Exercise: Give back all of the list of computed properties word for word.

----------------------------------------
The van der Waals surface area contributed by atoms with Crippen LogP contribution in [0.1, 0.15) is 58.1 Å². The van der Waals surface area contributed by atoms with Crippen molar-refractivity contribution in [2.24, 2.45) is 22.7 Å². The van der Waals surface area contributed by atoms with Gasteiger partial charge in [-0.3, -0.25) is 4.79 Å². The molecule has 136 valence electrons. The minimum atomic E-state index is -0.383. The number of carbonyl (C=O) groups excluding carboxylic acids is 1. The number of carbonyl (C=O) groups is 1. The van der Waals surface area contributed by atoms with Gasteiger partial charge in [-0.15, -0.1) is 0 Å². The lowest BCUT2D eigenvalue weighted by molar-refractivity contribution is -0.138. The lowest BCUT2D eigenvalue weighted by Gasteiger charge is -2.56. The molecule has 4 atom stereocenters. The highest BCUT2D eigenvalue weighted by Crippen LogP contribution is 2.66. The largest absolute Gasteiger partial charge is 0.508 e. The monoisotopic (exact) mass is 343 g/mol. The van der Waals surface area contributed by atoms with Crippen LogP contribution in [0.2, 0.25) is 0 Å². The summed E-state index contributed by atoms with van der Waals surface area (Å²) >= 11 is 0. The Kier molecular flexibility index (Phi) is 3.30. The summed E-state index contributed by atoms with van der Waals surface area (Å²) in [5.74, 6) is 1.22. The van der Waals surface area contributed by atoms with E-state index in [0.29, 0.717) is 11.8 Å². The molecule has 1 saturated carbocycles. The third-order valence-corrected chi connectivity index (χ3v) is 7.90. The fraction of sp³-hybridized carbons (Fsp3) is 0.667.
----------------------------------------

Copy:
The van der Waals surface area contributed by atoms with Crippen LogP contribution in [0.1, 0.15) is 58.1 Å². The van der Waals surface area contributed by atoms with Crippen molar-refractivity contribution in [2.24, 2.45) is 22.7 Å². The van der Waals surface area contributed by atoms with Gasteiger partial charge in [-0.3, -0.25) is 4.79 Å². The molecule has 136 valence electrons. The minimum atomic E-state index is -0.383. The number of carbonyl (C=O) groups excluding carboxylic acids is 1. The number of carbonyl (C=O) groups is 1. The van der Waals surface area contributed by atoms with Gasteiger partial charge in [-0.15, -0.1) is 0 Å². The lowest BCUT2D eigenvalue weighted by molar-refractivity contribution is -0.138. The lowest BCUT2D eigenvalue weighted by Gasteiger charge is -2.56. The molecule has 4 atom stereocenters. The highest BCUT2D eigenvalue weighted by Crippen LogP contribution is 2.66. The largest absolute Gasteiger partial charge is 0.508 e. The monoisotopic (exact) mass is 343 g/mol. The van der Waals surface area contributed by atoms with Crippen LogP contribution in [0.2, 0.25) is 0 Å². The summed E-state index contributed by atoms with van der Waals surface area (Å²) >= 11 is 0. The Kier molecular flexibility index (Phi) is 3.30. The summed E-state index contributed by atoms with van der Waals surface area (Å²) in [5.74, 6) is 1.22. The van der Waals surface area contributed by atoms with E-state index in [0.29, 0.717) is 11.8 Å². The molecule has 1 saturated carbocycles. The third-order valence-corrected chi connectivity index (χ3v) is 7.90. The fraction of sp³-hybridized carbons (Fsp3) is 0.667.